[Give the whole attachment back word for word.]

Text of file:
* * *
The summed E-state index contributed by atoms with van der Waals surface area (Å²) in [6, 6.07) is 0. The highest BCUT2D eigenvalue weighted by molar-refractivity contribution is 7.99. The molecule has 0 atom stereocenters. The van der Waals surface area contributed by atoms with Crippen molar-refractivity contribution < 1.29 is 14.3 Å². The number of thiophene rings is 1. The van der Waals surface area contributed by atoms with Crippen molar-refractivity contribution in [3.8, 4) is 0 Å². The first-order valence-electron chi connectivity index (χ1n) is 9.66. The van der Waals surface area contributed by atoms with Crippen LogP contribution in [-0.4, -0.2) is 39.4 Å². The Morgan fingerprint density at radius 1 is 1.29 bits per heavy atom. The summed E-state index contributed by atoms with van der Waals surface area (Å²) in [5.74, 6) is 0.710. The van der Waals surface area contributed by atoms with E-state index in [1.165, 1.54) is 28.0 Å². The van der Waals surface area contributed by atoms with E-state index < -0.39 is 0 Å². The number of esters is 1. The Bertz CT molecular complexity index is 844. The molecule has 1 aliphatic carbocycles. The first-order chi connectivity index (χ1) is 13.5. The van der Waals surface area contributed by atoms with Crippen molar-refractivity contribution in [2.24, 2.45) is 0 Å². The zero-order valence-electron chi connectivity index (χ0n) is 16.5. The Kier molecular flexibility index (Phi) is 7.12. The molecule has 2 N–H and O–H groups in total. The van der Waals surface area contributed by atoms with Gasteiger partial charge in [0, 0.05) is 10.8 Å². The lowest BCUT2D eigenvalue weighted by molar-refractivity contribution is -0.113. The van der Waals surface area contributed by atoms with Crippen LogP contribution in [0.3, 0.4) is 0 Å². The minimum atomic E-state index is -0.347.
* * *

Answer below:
The summed E-state index contributed by atoms with van der Waals surface area (Å²) in [6, 6.07) is 0. The highest BCUT2D eigenvalue weighted by molar-refractivity contribution is 7.99. The molecule has 0 atom stereocenters. The van der Waals surface area contributed by atoms with Crippen molar-refractivity contribution < 1.29 is 14.3 Å². The number of thiophene rings is 1. The van der Waals surface area contributed by atoms with Crippen molar-refractivity contribution in [3.8, 4) is 0 Å². The first-order valence-electron chi connectivity index (χ1n) is 9.66. The van der Waals surface area contributed by atoms with Crippen LogP contribution in [-0.4, -0.2) is 39.4 Å². The Morgan fingerprint density at radius 1 is 1.29 bits per heavy atom. The summed E-state index contributed by atoms with van der Waals surface area (Å²) in [5.74, 6) is 0.710. The van der Waals surface area contributed by atoms with E-state index in [1.165, 1.54) is 28.0 Å². The van der Waals surface area contributed by atoms with E-state index < -0.39 is 0 Å². The number of esters is 1. The Bertz CT molecular complexity index is 844. The molecule has 1 aliphatic carbocycles. The first-order chi connectivity index (χ1) is 13.5. The van der Waals surface area contributed by atoms with Crippen molar-refractivity contribution in [2.24, 2.45) is 0 Å². The zero-order valence-electron chi connectivity index (χ0n) is 16.5. The Kier molecular flexibility index (Phi) is 7.12. The molecule has 2 N–H and O–H groups in total. The van der Waals surface area contributed by atoms with Gasteiger partial charge in [0, 0.05) is 10.8 Å². The lowest BCUT2D eigenvalue weighted by molar-refractivity contribution is -0.113. The van der Waals surface area contributed by atoms with Crippen LogP contribution in [0.3, 0.4) is 0 Å². The minimum atomic E-state index is -0.347.